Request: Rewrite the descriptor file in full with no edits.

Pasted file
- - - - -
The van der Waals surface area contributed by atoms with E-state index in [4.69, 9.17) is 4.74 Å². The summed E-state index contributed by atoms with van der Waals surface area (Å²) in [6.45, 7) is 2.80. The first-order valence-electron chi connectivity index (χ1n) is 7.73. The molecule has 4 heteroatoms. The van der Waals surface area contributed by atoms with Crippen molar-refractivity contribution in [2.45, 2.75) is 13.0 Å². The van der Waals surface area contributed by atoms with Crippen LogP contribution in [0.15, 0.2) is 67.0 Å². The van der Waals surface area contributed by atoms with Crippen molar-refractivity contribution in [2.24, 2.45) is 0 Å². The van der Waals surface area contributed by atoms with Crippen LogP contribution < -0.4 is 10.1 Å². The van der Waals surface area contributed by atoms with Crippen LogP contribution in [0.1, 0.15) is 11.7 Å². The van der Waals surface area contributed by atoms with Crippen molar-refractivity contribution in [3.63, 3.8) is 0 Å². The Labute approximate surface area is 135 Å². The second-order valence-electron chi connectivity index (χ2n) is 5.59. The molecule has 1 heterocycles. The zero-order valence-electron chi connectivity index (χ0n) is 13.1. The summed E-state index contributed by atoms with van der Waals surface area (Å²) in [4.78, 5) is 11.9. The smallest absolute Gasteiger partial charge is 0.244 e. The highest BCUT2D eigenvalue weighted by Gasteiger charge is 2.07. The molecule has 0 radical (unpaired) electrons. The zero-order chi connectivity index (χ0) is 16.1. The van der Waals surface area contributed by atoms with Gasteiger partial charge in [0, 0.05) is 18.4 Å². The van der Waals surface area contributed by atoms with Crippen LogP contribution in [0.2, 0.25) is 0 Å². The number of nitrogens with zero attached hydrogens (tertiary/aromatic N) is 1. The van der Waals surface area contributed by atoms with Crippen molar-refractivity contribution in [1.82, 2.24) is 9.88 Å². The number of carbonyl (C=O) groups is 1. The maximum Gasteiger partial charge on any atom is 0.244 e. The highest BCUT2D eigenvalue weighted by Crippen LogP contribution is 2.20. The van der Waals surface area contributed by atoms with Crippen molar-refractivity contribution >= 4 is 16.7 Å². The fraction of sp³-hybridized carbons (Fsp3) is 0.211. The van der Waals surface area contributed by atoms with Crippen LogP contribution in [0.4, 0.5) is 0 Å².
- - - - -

The van der Waals surface area contributed by atoms with E-state index in [4.69, 9.17) is 4.74 Å². The summed E-state index contributed by atoms with van der Waals surface area (Å²) in [6.45, 7) is 2.80. The first-order valence-electron chi connectivity index (χ1n) is 7.73. The molecule has 4 heteroatoms. The van der Waals surface area contributed by atoms with Crippen molar-refractivity contribution in [2.45, 2.75) is 13.0 Å². The van der Waals surface area contributed by atoms with Crippen LogP contribution in [0.15, 0.2) is 67.0 Å². The van der Waals surface area contributed by atoms with Crippen molar-refractivity contribution in [2.24, 2.45) is 0 Å². The van der Waals surface area contributed by atoms with Crippen LogP contribution < -0.4 is 10.1 Å². The van der Waals surface area contributed by atoms with Crippen LogP contribution in [0.1, 0.15) is 11.7 Å². The van der Waals surface area contributed by atoms with Crippen molar-refractivity contribution in [3.63, 3.8) is 0 Å². The Labute approximate surface area is 135 Å². The second-order valence-electron chi connectivity index (χ2n) is 5.59. The molecule has 1 heterocycles. The zero-order valence-electron chi connectivity index (χ0n) is 13.1. The summed E-state index contributed by atoms with van der Waals surface area (Å²) in [4.78, 5) is 11.9. The smallest absolute Gasteiger partial charge is 0.244 e. The highest BCUT2D eigenvalue weighted by Gasteiger charge is 2.07. The molecule has 0 radical (unpaired) electrons. The zero-order chi connectivity index (χ0) is 16.1. The van der Waals surface area contributed by atoms with Gasteiger partial charge in [0, 0.05) is 18.4 Å². The van der Waals surface area contributed by atoms with Crippen LogP contribution in [0.2, 0.25) is 0 Å². The number of nitrogens with zero attached hydrogens (tertiary/aromatic N) is 1. The van der Waals surface area contributed by atoms with Crippen molar-refractivity contribution in [1.82, 2.24) is 9.88 Å². The number of carbonyl (C=O) groups is 1. The maximum Gasteiger partial charge on any atom is 0.244 e. The highest BCUT2D eigenvalue weighted by Crippen LogP contribution is 2.20. The van der Waals surface area contributed by atoms with Crippen molar-refractivity contribution >= 4 is 16.7 Å². The fraction of sp³-hybridized carbons (Fsp3) is 0.211. The van der Waals surface area contributed by atoms with Crippen LogP contribution in [0.4, 0.5) is 0 Å².